'A Quiet Place' Actress Details FIlm's Importance For Deaf Community

The horror film A Quiet Place is unique within the genre in that the film is virtually silent, [...]

The horror film A Quiet Place is unique within the genre in that the film is virtually silent, dialogue-wise thanks to the threat of creatures who hunt by sound terrorizing the film's characters. But the film is also unique in that one of its young stars is deaf, something that the actress says is important for the deaf community.

Millicent Simmonds plays Regan Abbott, the daughter of Evelyn (Emily Blunt) and Lee (John Krasinski) who just so happens to be deaf. Simmonds, who is deaf in real life, recently told NowThis that the film is significant for the deaf community

"I think it's important in the deaf community to advocate for and be a representative for this story," Simmonds said. "A story that might inspire directors and other screenwriters to include more deaf talent and be more creative in the way you use deaf talent. I think that could be a wonderful thing to see. Not only deaf actors, but other disabled actors as well."

In A Quiet Place, the Abbott family is trying to survive in a world where alien creatures who hunt by sound have completely upended civilization and life as we know it. The family have had to adapt to living in a world of complete silence. The film's co-screenwriter Scott Beck told The Hollywood Reporter that having a deaf character was always part of the script, but that Krasinski -- who directed the film in addition to starring in it -- pushed for Simmonds' casting as Reagan. It's a move that Simmonds hopes will inspire not just filmmakers, but the deaf community as well.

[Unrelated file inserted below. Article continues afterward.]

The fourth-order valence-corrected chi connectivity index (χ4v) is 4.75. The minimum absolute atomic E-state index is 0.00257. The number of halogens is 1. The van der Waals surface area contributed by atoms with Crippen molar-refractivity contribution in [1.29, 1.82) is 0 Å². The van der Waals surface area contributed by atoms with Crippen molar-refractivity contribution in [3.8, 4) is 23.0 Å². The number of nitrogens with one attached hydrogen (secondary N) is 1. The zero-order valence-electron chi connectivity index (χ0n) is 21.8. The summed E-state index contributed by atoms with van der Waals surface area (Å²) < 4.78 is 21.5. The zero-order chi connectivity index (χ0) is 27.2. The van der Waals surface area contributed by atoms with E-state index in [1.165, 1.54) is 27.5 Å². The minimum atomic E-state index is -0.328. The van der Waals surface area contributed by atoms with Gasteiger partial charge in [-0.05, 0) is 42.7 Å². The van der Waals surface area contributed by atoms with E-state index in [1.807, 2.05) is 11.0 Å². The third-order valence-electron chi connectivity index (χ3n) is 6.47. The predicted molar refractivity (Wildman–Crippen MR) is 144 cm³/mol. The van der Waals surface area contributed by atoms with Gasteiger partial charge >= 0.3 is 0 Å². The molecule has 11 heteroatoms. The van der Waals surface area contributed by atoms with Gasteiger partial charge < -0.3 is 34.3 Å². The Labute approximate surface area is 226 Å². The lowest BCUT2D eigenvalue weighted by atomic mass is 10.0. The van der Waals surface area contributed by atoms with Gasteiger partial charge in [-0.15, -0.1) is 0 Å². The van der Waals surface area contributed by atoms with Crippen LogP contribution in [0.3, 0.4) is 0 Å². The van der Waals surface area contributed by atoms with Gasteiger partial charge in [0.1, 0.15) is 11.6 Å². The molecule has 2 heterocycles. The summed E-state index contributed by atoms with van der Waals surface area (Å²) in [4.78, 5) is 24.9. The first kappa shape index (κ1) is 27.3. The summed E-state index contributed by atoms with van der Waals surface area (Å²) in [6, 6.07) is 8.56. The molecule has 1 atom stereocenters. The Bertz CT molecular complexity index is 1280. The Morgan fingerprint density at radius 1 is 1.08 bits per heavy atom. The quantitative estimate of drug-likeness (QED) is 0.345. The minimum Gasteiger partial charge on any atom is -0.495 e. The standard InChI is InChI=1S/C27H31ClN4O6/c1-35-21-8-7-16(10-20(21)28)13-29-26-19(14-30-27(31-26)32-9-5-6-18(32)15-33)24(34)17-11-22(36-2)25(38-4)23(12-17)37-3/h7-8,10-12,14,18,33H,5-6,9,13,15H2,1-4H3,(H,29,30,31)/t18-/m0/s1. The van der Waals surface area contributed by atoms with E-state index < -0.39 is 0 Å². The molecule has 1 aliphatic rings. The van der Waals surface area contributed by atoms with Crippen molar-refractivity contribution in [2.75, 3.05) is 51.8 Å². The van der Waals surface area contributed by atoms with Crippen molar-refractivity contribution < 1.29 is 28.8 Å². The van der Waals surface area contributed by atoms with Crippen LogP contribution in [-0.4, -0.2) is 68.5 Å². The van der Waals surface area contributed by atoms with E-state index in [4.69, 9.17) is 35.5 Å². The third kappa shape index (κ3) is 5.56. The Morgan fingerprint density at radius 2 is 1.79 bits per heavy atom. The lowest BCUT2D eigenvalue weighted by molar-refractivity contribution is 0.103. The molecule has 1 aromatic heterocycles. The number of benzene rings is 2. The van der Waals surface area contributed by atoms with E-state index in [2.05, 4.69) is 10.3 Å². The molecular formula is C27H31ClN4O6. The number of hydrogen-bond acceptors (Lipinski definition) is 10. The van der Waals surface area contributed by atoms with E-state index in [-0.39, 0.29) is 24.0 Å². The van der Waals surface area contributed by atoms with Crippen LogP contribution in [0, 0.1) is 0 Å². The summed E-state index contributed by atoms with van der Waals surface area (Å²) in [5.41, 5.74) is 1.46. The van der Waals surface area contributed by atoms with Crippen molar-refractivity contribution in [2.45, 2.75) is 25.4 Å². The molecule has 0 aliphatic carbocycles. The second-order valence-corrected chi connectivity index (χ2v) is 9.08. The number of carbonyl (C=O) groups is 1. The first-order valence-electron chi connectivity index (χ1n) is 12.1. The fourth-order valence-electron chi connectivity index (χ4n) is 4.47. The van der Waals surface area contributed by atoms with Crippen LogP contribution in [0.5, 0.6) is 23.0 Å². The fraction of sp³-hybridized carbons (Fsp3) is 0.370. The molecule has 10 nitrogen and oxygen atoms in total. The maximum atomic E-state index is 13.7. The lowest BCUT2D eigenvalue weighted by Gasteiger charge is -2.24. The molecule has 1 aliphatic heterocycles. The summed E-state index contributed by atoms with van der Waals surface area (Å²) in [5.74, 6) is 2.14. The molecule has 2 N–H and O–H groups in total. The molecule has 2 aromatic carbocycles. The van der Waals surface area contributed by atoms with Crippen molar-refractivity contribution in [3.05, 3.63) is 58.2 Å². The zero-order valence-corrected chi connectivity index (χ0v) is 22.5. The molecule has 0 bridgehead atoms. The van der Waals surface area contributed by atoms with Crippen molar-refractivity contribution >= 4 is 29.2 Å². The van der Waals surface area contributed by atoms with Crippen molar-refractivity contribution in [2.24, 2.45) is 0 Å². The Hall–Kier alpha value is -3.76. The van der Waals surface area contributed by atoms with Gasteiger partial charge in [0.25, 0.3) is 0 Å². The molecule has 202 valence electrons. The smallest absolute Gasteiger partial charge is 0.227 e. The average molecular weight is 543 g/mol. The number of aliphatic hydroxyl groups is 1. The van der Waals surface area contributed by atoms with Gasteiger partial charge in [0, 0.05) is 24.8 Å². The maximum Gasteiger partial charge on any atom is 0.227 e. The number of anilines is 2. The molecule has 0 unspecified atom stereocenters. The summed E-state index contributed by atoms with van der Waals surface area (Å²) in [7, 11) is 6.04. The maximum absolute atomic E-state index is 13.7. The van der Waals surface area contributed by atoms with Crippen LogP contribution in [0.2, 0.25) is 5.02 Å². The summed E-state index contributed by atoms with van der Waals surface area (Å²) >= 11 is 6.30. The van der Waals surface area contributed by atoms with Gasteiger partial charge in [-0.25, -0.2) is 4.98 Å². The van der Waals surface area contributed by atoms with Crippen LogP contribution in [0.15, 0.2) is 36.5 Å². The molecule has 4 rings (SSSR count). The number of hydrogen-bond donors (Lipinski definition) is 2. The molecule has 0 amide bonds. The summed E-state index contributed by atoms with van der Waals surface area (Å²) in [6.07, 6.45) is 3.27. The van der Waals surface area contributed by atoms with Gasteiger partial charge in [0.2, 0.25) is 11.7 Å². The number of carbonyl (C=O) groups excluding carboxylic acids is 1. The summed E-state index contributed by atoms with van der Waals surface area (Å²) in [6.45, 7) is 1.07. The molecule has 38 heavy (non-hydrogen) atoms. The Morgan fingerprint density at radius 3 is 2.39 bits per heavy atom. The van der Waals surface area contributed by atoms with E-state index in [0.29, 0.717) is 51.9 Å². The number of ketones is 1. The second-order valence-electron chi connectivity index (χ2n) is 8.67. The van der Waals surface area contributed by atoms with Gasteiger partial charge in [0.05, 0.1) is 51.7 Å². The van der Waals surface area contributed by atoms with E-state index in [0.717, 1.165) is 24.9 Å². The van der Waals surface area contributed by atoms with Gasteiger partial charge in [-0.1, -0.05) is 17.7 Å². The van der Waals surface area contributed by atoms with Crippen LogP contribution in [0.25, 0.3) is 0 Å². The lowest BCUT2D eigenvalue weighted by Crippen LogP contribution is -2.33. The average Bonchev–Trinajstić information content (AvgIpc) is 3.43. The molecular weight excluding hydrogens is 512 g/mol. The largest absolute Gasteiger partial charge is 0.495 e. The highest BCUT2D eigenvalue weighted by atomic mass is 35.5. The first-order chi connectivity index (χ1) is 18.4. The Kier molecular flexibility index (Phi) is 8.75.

"What I hope is that I can show [my community] you can do anything," Simmonds said. "Not only become an actor, but a writer, a teacher, a pilot, anything you want to do is possible. Just work hard and people will recognize that. They will recognize your efforts."

For Simmonds, those efforts included helping the rest of the film's cast learn American Sign Language (ASL).

"It was kind of a strange experience," she said. "Everyone wanted to learn sign language on set and it was so easy to communicate with them. We had a sign language interpreter, and a deaf advisor on set."

The realism -- both of casting a deaf actor and using genuine ASL in the film -- has certainly paid off. A Quiet Place owned the box office in its debut weekend and while Dwayne "The Rock" Johnson's Rampage knocked it out of the top spot this weekend, the film continues to perform solidly so much so that audiences are already hoping for a sequel.

A Quiet Place is in theaters now.

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